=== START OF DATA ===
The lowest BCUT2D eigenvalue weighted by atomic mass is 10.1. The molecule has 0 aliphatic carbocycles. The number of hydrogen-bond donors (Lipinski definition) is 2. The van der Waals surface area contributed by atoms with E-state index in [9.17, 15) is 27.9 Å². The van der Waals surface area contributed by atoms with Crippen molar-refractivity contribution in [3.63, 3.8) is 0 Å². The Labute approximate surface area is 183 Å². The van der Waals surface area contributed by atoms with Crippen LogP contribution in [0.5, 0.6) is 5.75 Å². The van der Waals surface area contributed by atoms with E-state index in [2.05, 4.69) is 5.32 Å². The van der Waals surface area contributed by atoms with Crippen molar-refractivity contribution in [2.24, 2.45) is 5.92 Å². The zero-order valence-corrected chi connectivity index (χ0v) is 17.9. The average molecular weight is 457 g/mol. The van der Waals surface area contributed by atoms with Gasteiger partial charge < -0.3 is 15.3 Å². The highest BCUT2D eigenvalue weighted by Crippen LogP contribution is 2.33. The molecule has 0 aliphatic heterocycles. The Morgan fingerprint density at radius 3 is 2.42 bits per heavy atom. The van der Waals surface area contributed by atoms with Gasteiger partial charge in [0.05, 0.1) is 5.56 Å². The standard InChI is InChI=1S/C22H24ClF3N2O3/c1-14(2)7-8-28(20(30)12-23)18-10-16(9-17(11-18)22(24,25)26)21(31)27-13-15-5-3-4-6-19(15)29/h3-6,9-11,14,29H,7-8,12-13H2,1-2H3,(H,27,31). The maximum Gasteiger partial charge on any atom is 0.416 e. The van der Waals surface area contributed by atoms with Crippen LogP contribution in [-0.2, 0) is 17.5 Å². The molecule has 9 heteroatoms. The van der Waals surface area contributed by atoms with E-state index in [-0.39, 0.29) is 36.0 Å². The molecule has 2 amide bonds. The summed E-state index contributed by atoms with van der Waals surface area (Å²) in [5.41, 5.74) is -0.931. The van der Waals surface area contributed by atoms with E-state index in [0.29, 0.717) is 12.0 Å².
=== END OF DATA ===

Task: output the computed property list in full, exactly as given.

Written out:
The lowest BCUT2D eigenvalue weighted by atomic mass is 10.1. The molecule has 0 aliphatic carbocycles. The number of hydrogen-bond donors (Lipinski definition) is 2. The van der Waals surface area contributed by atoms with E-state index in [9.17, 15) is 27.9 Å². The van der Waals surface area contributed by atoms with Crippen molar-refractivity contribution in [3.63, 3.8) is 0 Å². The Labute approximate surface area is 183 Å². The van der Waals surface area contributed by atoms with Crippen LogP contribution in [0.5, 0.6) is 5.75 Å². The van der Waals surface area contributed by atoms with E-state index in [2.05, 4.69) is 5.32 Å². The van der Waals surface area contributed by atoms with Crippen molar-refractivity contribution in [2.24, 2.45) is 5.92 Å². The zero-order valence-corrected chi connectivity index (χ0v) is 17.9. The average molecular weight is 457 g/mol. The van der Waals surface area contributed by atoms with Gasteiger partial charge < -0.3 is 15.3 Å². The highest BCUT2D eigenvalue weighted by Crippen LogP contribution is 2.33. The molecule has 0 aliphatic heterocycles. The Morgan fingerprint density at radius 3 is 2.42 bits per heavy atom. The van der Waals surface area contributed by atoms with Gasteiger partial charge in [0.05, 0.1) is 5.56 Å². The standard InChI is InChI=1S/C22H24ClF3N2O3/c1-14(2)7-8-28(20(30)12-23)18-10-16(9-17(11-18)22(24,25)26)21(31)27-13-15-5-3-4-6-19(15)29/h3-6,9-11,14,29H,7-8,12-13H2,1-2H3,(H,27,31). The maximum Gasteiger partial charge on any atom is 0.416 e. The van der Waals surface area contributed by atoms with Crippen LogP contribution in [-0.2, 0) is 17.5 Å². The molecule has 9 heteroatoms. The van der Waals surface area contributed by atoms with E-state index in [-0.39, 0.29) is 36.0 Å². The molecule has 2 amide bonds. The summed E-state index contributed by atoms with van der Waals surface area (Å²) in [5.41, 5.74) is -0.931. The van der Waals surface area contributed by atoms with E-state index in [0.29, 0.717) is 12.0 Å².